The Ingram Content Group is expanding its Global Connect program to Russia, signing an agreement with the Russian media giant EE Media. Like the deals it signed with partners in Brazil and Germany, the agreement with EE Media will give publishers the opportunity to print titles through a local print on-demand service and then sell books through a domestic distribution network.
EE Media is one of Russia’s largest publishing and distribution companies and has the full confidence of Ingram that it will be able to deliver quality production and a full range of distribution services for publishers that want to use the Global Connect option. “EE Media has the print-to-order capabilities to meet Lightning Source standards and can roll out sales to a large network of stores and other resellers in the local market,” David Taylor, senior v-p content acquisition international at Ingram, said.
Taylor noted that Ingram chose Russia to be the third country to become part of its global alliance because it can be a difficult market to penetrate, something echoed by Yevgeniy Khata, CEO of EE Media. “Where it typically took one to two months for English-language books to reach consumers [in Russia], now it will take 24 to 48 hours,” he said. EE Media has more than 3,000 “retail points of sale” Khata added. Taylor noted another attribute of the Russian market is strong demand for books both in the consumer and education areas with Ingram estimating that the market for English-language titles in Russia to be about $100 million.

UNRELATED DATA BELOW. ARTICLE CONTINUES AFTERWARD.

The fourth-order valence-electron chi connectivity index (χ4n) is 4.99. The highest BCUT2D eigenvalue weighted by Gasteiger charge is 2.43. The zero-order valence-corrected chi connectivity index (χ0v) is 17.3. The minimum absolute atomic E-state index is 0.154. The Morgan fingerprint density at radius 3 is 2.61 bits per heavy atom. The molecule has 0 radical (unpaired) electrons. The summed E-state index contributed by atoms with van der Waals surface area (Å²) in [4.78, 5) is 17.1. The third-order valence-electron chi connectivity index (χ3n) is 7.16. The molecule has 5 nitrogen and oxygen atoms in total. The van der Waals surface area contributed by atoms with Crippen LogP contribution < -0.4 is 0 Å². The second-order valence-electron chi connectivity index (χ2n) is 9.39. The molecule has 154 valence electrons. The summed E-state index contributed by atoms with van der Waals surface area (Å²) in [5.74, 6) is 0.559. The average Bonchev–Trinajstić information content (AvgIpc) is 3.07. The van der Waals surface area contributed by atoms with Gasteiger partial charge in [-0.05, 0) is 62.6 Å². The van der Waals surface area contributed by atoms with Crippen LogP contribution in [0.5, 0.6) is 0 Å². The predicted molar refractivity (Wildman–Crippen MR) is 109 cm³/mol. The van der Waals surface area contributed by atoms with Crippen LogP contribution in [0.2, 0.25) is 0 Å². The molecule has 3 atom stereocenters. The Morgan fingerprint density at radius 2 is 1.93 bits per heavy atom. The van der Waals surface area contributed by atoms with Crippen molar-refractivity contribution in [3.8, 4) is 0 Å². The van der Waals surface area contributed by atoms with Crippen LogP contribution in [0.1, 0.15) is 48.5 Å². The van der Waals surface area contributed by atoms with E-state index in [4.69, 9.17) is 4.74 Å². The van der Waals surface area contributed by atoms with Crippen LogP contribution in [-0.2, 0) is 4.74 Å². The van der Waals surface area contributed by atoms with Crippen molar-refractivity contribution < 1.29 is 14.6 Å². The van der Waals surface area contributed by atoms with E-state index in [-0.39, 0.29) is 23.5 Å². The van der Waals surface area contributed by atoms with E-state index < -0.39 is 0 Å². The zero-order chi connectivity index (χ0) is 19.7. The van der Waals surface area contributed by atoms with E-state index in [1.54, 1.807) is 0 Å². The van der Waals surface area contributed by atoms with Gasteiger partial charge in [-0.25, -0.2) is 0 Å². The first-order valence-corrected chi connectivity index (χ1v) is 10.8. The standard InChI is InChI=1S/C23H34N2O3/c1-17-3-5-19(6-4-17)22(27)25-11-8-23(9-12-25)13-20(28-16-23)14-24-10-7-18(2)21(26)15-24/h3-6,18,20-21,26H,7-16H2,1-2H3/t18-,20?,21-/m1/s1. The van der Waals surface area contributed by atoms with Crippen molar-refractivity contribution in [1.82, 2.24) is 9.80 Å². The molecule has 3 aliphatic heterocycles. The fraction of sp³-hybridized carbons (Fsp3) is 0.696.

All publishers who take part in Global Connect set the price they want for their books in dollars, Ingram passes the price to its partners who convert it to local currency and adds their costs and margin. Publishers will be paid in dollars and Lightning will maintain file integrity and security.
Ingram began the Global Connect program in 2011 and has been operating partnerships with Singular Digital in Brazil and Books on Demand in Germany. Taylor said sales have continued to grow in both markets since the programs began.